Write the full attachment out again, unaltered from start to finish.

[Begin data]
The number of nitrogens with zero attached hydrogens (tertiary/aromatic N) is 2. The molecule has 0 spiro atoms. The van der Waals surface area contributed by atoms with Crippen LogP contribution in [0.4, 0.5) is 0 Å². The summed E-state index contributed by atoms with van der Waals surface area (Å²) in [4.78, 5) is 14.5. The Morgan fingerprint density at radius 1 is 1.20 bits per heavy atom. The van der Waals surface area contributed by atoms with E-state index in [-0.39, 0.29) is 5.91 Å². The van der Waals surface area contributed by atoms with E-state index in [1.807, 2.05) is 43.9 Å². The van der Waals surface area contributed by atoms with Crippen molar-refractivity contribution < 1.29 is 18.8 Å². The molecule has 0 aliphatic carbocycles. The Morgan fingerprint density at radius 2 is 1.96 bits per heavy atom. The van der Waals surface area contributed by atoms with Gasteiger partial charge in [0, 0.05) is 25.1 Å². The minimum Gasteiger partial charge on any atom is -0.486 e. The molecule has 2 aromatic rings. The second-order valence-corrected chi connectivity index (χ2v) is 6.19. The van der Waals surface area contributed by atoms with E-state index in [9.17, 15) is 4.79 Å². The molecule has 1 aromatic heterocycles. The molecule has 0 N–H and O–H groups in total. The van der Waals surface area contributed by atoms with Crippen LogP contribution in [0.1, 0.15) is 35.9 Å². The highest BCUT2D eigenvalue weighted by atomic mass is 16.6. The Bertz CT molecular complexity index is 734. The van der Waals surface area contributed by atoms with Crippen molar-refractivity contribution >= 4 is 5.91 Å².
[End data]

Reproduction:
The number of nitrogens with zero attached hydrogens (tertiary/aromatic N) is 2. The molecule has 0 spiro atoms. The van der Waals surface area contributed by atoms with Crippen LogP contribution in [0.4, 0.5) is 0 Å². The summed E-state index contributed by atoms with van der Waals surface area (Å²) in [4.78, 5) is 14.5. The Morgan fingerprint density at radius 1 is 1.20 bits per heavy atom. The van der Waals surface area contributed by atoms with E-state index in [-0.39, 0.29) is 5.91 Å². The van der Waals surface area contributed by atoms with E-state index in [1.807, 2.05) is 43.9 Å². The van der Waals surface area contributed by atoms with Crippen molar-refractivity contribution < 1.29 is 18.8 Å². The molecule has 0 aliphatic carbocycles. The Morgan fingerprint density at radius 2 is 1.96 bits per heavy atom. The van der Waals surface area contributed by atoms with Gasteiger partial charge in [0, 0.05) is 25.1 Å². The minimum Gasteiger partial charge on any atom is -0.486 e. The molecule has 2 aromatic rings. The second-order valence-corrected chi connectivity index (χ2v) is 6.19. The van der Waals surface area contributed by atoms with E-state index in [9.17, 15) is 4.79 Å². The molecule has 1 aromatic heterocycles. The molecule has 0 N–H and O–H groups in total. The van der Waals surface area contributed by atoms with Crippen LogP contribution in [0.1, 0.15) is 35.9 Å². The highest BCUT2D eigenvalue weighted by atomic mass is 16.6. The Bertz CT molecular complexity index is 734. The van der Waals surface area contributed by atoms with Crippen molar-refractivity contribution >= 4 is 5.91 Å².